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Self-Awareness & Self-Control

Self-Awareness & Self-Control

Have you ever had the experience of realizing, mid-sentence, that you’re speaking much too loudly? Or perhaps you can recall a time when you’ve had a misunderstanding with someone— they made a joke that you didn’t find funny, or you failed to notice that they weren’t in the best spirits before you complained to them about your commute. These are instances where taking the time to notice surroundings and temper behavior appropriately—to increase self-awareness—could save you from embarrassment or avoid a misunderstanding.

Self-awareness is related to self-control, as it requires controlling our impulses, adhering to social norms, and managing our emotions to behave appropriately in the moment. It is a vital trait for us to develop as educators to ensure our actions match our intentions and for our students to develop in order to be successful in and out of school. Self-awareness is especially important for virtual learning, as comments made online can be more easily misconstrued than in person. All members of the classroom community can benefit from having the skills to assess how their actions and words may be perceived by others, which can help us to create safe, constructive learning environments across all formats.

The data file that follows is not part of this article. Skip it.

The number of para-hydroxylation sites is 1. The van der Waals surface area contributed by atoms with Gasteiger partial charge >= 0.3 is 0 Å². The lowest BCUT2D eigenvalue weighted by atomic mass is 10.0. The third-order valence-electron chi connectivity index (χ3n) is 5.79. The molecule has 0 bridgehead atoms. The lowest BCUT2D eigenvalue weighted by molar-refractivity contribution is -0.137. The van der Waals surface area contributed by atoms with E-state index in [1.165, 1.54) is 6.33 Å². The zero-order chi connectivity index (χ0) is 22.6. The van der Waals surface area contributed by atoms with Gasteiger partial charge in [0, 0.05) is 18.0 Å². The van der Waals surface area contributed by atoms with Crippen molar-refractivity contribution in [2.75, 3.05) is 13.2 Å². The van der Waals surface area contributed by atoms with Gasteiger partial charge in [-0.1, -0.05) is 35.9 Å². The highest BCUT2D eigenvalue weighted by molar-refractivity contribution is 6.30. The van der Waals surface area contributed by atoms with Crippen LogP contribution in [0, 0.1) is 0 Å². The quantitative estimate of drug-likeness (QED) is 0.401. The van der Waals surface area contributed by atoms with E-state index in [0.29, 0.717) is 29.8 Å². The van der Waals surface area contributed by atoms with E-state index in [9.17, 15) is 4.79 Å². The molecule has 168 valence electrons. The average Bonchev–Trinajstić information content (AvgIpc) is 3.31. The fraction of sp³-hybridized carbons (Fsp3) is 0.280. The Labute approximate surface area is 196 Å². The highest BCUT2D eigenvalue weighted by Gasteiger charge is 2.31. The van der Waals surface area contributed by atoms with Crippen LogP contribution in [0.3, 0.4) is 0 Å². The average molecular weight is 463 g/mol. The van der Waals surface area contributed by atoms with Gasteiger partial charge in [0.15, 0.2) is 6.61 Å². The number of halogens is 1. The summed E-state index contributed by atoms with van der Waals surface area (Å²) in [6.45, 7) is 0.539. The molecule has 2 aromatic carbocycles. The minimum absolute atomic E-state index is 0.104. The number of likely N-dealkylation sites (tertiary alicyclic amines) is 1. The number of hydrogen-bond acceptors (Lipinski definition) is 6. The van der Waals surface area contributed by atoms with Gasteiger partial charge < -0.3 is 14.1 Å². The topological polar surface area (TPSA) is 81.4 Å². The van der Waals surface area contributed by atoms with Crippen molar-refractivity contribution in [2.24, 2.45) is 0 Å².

Self-Awareness & Self-Control

What is Self-Awareness?

Self-awareness is the practice of being consciously aware of one’s internal state of being, as well as being aware of one’s relationships and interactions with others (Sutton, 2016). It involves maintaining an awareness of one’s feelings, thoughts, and actions and recognizing how those feelings, thoughts, and actions come across to other people (Morin, n.d.). There are two different types of self-awareness: situational/external and dispositional/internal.

• Situational/external self-awareness is a process where we compare what we are doing with the standards for behavior we’ve internalized, then make changes to behave appropriately (Sutton, 2016). It involves clearly understanding how other people view us, including our values, passions, aspirations, and fit within an environment (Eurich, 2018).

• Dispositional/internal self-awareness, sometimes referred to as self-consciousness, is the tendency in an individual to reflect on their inner experiences and their relationships with others (Sutton, 2016). It involves accurately assessing how one’s values, passions, aspirations, and fit within an environment impact oneself and others (Eurich, 2018).